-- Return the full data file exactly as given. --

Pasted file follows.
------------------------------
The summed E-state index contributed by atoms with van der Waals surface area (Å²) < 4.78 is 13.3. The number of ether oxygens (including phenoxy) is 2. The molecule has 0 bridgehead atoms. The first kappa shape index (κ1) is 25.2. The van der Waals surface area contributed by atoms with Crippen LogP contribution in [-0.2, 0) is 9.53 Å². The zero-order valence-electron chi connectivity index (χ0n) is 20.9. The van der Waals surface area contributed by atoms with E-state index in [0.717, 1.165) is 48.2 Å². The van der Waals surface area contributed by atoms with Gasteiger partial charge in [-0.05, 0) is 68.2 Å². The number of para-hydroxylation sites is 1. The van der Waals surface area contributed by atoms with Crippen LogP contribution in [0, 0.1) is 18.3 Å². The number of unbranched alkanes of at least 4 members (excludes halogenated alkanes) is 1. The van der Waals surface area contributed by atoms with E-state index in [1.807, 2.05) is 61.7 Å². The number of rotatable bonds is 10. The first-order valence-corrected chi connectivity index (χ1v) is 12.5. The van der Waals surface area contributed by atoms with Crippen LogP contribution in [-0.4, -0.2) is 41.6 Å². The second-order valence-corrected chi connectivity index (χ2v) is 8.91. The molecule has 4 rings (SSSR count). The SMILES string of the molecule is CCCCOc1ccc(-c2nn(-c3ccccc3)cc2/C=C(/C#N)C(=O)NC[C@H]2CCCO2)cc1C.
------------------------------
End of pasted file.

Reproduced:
The summed E-state index contributed by atoms with van der Waals surface area (Å²) < 4.78 is 13.3. The number of ether oxygens (including phenoxy) is 2. The molecule has 0 bridgehead atoms. The first kappa shape index (κ1) is 25.2. The van der Waals surface area contributed by atoms with Crippen LogP contribution in [-0.2, 0) is 9.53 Å². The zero-order valence-electron chi connectivity index (χ0n) is 20.9. The van der Waals surface area contributed by atoms with E-state index in [0.717, 1.165) is 48.2 Å². The van der Waals surface area contributed by atoms with Gasteiger partial charge in [-0.05, 0) is 68.2 Å². The number of para-hydroxylation sites is 1. The van der Waals surface area contributed by atoms with Crippen LogP contribution in [0, 0.1) is 18.3 Å². The number of unbranched alkanes of at least 4 members (excludes halogenated alkanes) is 1. The van der Waals surface area contributed by atoms with E-state index in [1.807, 2.05) is 61.7 Å². The number of rotatable bonds is 10. The first-order valence-corrected chi connectivity index (χ1v) is 12.5. The van der Waals surface area contributed by atoms with Crippen LogP contribution in [-0.4, -0.2) is 41.6 Å². The second-order valence-corrected chi connectivity index (χ2v) is 8.91. The molecule has 4 rings (SSSR count). The SMILES string of the molecule is CCCCOc1ccc(-c2nn(-c3ccccc3)cc2/C=C(/C#N)C(=O)NC[C@H]2CCCO2)cc1C.